Introduction: AI test that detects heart disease in just 20 seconds.
An AI test that detects heart disease in just 20 seconds, with a much higher degree of accuracy than existing methods, will be rolled out on the NHS, UK after a successful pilot.
The tool analyzes heart MRI scans as they are made, rather than having to wait 13 minutes for a doctor to check them manually.
Radiologists using the AI tool will continue to double-check the results and write up the report themselves – but the diagnosis will be completed much faster because the underlying analysis has already been completed.
Radiologists will be able to get to the results sooner, reducing the typical two- to four-week wait time by about a third, according to project leader Dr Rhodri Davies, of University College London and St Bartholomew’s Hospital.
We may see the waiting time speeding up even more in the next five to ten years, since human input may be dropped altogether in favor of AI-only analysis.
“Our new AI reads complex heart scans in record speed, analyzing the structure and function of a patient’s heart with more precision than ever before. The beauty of the technology is that it replaces the need for a doctor to spend countless hours analyzing the scans by hand,” Dr Davies said.
Around 120,000 heart MRI scans are performed in the UK each year. The AI will help healthcare staff free up valuable time – saving around 3,000 “clinician days” every year – so that they can see more patients on NHS waiting lists, helping to reduce the backlog in vital heart care.
Heart failure, hypertrophic cardiomyopathy (HCM) – where the heart muscle thickens – and dilated cardiomyopathy (DCM) – where the heart muscle walls become stretched and thin – are all conditions that are diagnosed using the tool. The heart has a difficult time pumping properly because of all of these factors.
Additionally, it is more accurate than human radiologists at reading scans, which means that the number of misclassifications under the new system could be about half that of the present system – so more patients could receive proper treatment, Dr. Davies said.
For example – Nearly one in seven patients with hypertrophic cardiomyopathy (HCM) – a condition for which many use a defibrillator – are misclassified.
Some 6.8 per cent of them are likely to have benefitted from a defibrillator but were not recommended one under the existing system, while 8.7 per cent had one fitted that probably did not need it, Dr Davies said.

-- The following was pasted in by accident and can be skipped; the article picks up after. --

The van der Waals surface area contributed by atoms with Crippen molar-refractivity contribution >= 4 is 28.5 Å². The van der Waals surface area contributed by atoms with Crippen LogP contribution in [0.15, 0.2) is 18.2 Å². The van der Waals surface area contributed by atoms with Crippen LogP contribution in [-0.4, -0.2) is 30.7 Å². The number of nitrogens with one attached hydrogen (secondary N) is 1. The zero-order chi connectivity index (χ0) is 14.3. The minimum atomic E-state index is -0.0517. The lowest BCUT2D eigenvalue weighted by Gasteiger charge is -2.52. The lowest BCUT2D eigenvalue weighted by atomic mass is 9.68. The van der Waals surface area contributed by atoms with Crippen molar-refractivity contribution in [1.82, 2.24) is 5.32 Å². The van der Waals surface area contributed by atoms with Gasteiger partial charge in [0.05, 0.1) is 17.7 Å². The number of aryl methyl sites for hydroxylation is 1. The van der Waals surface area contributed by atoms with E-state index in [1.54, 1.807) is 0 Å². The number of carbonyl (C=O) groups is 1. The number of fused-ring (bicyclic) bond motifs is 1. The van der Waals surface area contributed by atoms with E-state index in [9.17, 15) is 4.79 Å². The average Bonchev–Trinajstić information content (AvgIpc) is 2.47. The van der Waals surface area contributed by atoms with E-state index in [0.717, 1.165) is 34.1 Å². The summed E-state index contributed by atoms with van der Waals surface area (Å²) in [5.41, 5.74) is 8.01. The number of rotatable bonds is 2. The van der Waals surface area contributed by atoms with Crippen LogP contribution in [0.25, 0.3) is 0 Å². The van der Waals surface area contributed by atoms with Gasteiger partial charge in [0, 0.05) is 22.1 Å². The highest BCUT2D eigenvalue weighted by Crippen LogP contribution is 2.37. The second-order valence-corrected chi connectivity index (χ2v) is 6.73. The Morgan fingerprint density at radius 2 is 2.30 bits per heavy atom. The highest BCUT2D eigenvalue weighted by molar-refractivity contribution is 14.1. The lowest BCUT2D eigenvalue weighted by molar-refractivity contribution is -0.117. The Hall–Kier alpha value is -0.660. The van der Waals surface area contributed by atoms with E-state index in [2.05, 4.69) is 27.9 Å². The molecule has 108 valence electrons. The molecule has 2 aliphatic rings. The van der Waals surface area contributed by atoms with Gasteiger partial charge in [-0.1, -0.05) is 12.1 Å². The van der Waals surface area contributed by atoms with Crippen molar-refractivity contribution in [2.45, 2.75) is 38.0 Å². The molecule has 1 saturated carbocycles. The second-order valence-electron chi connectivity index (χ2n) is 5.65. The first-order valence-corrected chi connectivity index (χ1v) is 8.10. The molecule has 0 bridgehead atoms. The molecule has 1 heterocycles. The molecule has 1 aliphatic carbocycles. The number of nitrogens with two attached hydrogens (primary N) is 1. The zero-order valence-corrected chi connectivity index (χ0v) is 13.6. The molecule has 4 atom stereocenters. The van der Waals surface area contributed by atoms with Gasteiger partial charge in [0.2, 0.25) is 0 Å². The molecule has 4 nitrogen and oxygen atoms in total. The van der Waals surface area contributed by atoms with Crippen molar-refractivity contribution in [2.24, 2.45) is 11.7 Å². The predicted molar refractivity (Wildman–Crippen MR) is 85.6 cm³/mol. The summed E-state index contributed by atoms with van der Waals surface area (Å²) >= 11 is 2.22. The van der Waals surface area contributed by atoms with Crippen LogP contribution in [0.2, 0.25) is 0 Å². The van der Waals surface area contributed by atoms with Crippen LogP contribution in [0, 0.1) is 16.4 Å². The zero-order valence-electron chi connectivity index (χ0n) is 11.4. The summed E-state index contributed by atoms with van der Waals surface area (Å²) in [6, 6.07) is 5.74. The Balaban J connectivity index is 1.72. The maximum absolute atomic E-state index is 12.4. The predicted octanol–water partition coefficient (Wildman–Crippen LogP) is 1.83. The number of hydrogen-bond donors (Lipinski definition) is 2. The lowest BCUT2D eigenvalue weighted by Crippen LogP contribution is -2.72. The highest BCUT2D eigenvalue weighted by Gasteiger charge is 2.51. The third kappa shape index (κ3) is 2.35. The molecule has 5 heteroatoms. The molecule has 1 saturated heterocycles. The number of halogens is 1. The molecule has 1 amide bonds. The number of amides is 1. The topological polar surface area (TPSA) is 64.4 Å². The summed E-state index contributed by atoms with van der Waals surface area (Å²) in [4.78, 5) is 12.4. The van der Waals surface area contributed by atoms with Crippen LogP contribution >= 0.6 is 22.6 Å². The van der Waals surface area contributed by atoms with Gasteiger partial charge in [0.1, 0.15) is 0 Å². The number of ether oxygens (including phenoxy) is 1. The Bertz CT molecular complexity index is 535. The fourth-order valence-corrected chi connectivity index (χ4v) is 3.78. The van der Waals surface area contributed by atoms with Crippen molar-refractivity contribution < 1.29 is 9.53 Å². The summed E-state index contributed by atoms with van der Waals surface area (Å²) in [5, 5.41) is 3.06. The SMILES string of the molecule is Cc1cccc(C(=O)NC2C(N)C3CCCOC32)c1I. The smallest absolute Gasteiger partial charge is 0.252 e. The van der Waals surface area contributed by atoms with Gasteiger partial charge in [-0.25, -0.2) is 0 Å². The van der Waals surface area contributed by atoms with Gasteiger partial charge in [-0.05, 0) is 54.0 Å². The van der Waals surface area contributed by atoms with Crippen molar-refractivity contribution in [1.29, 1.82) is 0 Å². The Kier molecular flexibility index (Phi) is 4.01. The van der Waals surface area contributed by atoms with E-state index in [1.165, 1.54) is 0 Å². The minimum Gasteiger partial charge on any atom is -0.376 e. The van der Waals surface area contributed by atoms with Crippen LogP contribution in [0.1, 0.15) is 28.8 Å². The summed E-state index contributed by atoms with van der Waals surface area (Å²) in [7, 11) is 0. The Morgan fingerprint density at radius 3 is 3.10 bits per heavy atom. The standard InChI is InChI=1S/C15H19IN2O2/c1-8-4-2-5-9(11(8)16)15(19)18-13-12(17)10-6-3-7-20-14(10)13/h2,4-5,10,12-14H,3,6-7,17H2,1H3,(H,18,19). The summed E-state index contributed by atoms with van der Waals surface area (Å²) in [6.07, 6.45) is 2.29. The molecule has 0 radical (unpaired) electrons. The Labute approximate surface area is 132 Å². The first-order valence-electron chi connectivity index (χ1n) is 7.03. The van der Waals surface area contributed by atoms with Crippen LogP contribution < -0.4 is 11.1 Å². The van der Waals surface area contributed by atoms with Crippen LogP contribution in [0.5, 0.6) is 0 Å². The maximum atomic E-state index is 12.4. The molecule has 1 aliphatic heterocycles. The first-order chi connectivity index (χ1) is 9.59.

He added that the new system could reduce these errors by half.
University College London Hospital, St Bartholomew’s Hospital, and Royal Free Hospital are using the AI tool.
It will be rolled out to another 40 hospitals and clinics in the UK, the US and Europe from the summer – and in the next few years Dr Davies hopes it will be introduced much more widely across the NHS.
Dr Rhodri Davies, who led the work, said: “Our new AI reads complex heart scans in record speed, analysing the structure and function of a patient’s heart with more precision than ever before.
“The beauty of the technology is that it replaces the need for a doctor to spend countless hours analysing the scans by hand.
“We are continually pushing the technology to ensure it’s the best it can be, so that it can work for any patient with any heart disease.
“After this initial rollout on the NHS, we’ll collect the data, and further train and refine the AI so it can be accessible to more heart patients in the UK and across the world.”
Dr Sonya Babu-Narayan, associate medical director at the British Heart Foundation, which funded the research, said: “This is a huge advance for doctors and patients, which is revolutionizing the way we can analyze a person’s heart MRI images to determine if they have heart disease at greater speed.”
“The pandemic has resulted in a backlog of hundreds of thousands of people waiting for vital heart scans, treatment and care. It’s heartening to see innovations like this, which together could help fast-track heart diagnoses and ease workload so that in future we can give more NHS heart patients the best possible care much sooner.”